In September 2010, Russia and China put forward a joint proposal for a regional security architecture in East Asia and proposed a series of principles which would guide the region’s security and defence policies[17]. Moscow, however, did little to promote this initiative; nor did other countries in the region show much interest in the proposal.    

In 2011, Russia was formally accepted into the East Asia Summit (EAS), which at the same time opened its doors to the United States. Subsequently, smaller countries in the region were clear that in their opinion, Russia’s presence at the EAS was yet another attempt to balance China’s growing power. This view was later further strengthened by the fact that the then Russian President Dmitry Medvedev, and not Prime Minister Vladimir Putin, attended the summit held in November 2011.     

Russia’s role in the economic division of labour in the region remains marginal, particularly in sectors other than fossil fuel production. The plans (announced by, among others, the First Deputy Prime Minister Igor Shuvalov) to redirect Russia’s trade flows, to ensure that by 2020 50% of the country’s foreign trade came from the Asia-Pacific region (up from the current 25%), seem unlikely to materialise. First, Russia’s main challenge is its poor transport infrastructure inside the country; second, Russia is not a member of any bi- or multilateral free trade zone. Over the last two years, Moscow has been negotiating a free trade deal with New Zealand, although these talks seem unlikely to come to a quick conclusion. Meanwhile, proposals for the creation of free trade zones at a sub-regional level (such as China-ASEAN, or TPP) have been ignored by Russia, which may consequently hamper the formation of a free trade area covering the entire region. 



[1]              Asia-Pacific Economic Cooperation (APEC) is an economic forum for 21 Pacific Rim countries (www.apec.org). 

[2]              This commentary focuses mainly on Russia’s foreign policy on East Asia (including China, North and South Korea, Japan, and ASEAN member states). In some cases, however, these policies are broader in their impact and refer to the entire Asia-Pacific region, including countries such as Australia, New Zealand and the US.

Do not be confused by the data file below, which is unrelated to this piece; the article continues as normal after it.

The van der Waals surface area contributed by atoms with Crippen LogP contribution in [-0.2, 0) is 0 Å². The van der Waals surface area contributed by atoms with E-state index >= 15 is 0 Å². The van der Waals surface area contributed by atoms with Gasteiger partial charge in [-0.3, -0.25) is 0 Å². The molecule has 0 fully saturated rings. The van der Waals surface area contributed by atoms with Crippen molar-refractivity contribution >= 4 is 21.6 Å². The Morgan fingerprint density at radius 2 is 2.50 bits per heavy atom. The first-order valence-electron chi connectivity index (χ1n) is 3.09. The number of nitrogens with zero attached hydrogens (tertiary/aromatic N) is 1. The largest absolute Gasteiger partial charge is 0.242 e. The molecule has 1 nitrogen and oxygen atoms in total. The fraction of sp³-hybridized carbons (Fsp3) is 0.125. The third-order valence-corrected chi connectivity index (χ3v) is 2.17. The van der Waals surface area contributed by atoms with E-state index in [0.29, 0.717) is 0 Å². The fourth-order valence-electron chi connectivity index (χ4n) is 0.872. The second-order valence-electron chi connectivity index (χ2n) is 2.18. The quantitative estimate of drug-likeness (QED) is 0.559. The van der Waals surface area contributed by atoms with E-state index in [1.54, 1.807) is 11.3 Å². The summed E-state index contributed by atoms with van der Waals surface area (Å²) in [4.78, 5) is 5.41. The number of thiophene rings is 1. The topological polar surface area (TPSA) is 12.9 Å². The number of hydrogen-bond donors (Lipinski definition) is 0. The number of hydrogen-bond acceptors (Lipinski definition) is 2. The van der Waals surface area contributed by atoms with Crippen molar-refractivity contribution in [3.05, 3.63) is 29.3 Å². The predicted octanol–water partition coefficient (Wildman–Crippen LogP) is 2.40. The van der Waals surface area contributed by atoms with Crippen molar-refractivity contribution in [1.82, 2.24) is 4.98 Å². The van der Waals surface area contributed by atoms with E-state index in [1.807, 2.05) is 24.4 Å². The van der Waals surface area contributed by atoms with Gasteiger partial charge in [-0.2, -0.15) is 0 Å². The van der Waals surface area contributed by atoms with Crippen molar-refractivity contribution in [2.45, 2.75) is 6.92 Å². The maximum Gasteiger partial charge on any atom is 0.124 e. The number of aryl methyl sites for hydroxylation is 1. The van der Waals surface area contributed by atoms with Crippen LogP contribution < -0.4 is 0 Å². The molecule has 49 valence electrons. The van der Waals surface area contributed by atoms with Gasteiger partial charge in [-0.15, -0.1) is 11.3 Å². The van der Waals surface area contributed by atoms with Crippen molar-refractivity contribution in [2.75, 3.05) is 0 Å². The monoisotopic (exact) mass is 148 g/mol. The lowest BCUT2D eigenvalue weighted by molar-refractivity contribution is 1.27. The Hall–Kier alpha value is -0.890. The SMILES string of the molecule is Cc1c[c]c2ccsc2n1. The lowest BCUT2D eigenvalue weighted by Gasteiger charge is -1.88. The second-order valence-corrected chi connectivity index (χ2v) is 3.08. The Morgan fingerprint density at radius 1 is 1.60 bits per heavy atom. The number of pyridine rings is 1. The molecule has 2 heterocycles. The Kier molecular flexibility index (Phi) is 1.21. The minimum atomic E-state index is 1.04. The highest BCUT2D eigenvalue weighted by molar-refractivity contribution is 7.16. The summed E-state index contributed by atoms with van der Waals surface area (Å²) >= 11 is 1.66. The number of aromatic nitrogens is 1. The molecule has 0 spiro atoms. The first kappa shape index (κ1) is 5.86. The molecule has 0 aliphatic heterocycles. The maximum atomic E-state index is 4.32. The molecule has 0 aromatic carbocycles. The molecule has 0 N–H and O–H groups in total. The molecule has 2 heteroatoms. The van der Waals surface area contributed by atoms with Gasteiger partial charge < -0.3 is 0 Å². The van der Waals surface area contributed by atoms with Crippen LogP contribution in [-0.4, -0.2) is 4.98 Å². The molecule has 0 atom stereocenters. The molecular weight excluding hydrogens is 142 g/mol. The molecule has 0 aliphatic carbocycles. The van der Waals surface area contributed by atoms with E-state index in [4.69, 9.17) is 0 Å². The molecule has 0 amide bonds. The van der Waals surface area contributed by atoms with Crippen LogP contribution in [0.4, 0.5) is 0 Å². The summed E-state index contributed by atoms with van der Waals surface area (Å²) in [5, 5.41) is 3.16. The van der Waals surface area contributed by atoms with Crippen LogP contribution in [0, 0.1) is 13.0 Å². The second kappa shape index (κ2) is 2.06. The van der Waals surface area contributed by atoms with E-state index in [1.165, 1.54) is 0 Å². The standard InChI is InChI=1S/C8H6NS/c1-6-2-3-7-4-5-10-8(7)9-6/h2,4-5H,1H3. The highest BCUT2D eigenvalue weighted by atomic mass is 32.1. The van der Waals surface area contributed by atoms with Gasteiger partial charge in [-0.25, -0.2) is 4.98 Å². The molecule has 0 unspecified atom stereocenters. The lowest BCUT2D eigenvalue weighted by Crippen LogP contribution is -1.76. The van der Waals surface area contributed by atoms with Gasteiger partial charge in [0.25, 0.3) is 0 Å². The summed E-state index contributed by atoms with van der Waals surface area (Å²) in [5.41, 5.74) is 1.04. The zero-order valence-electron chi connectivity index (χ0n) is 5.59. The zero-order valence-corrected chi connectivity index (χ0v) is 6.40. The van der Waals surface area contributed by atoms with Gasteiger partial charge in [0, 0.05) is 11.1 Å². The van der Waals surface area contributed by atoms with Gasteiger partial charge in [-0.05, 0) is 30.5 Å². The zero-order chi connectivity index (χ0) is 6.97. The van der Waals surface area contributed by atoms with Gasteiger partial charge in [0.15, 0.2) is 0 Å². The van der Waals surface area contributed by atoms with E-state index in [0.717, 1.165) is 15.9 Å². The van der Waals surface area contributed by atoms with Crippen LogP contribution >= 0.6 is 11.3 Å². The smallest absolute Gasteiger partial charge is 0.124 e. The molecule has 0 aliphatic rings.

[3]              http://putin2012.ru/#article-7

[4]              The East Asia Summit (EAS) is a forum for dialogue on broad political and security issues for ASEAN member states and other countries in the Asia-Pacific region, established in 2005 http://www.aseansec.org/aadcp/repsf/abouteastasiasummit.html).   

[5]              Oleg Barabanov, Timofei Bordachev, Toward the Great Ocean, or the New Globalization of Russia, Valdai Discussion Club Analytical Report, Moscow: July 2012, pp. 34–41.

[6]              Marcin Kaczmarski, ‘Russia-China: a shift in the balance of power is under way’, EastWeek, 9 May 2012; in 2010 the Russian government made 2 September a national holiday (marking the end of the country’s war against Japan).

[7]              In 2011, Russia’s trade with China reached US$80 billion; with Japan US$30 billion; with South Korea c. US$10 billion; and with the ASEAN member states US$14 billion.

[8]              Among the most important agreements was a 2009 border region cooperation agreement containing a list of over 200 joint initiatives (although their implementation has been rather slow), and the Russia-China Investment Fund, launched in 2012.

[9]              Ibid.

[10]             Wojciech Konończuk, ‘Russia’s best ally. The situation of the Russian oil sector and forecast for its future’, OSW Studies, No. 39, Warsaw 2012.

[11]             Dmitry Medvedev first visited the Kuril Islands in 2010 in his capacity as Russia’s president (making it the first visit by a Soviet/Russian leader to the disputed islands since 1945); Medvedev’s visit was followed by a series of regular trips to the islands by high-ranking Russian officials. In July 2012, Medvedev revisited the Kurils in his capacity as Russia’s prime minister.   

[14]             Among these was theMyanmar government’s decision to suspend the construction of a hydroelectric power plant and a dam, which was to export electricity to China. 

[15]             However, much of the oil transported via ESPO is later sold to the US.

[16]             Wojciech Konończuk, ‘The East Siberia/Pacific Ocean (ESPO) oil pipeline: a strategic project - an organisational failure?’, OSW Commentary, No. 12, 2008. 

[17]             http://news.kremlin.ru/ref_notes/719.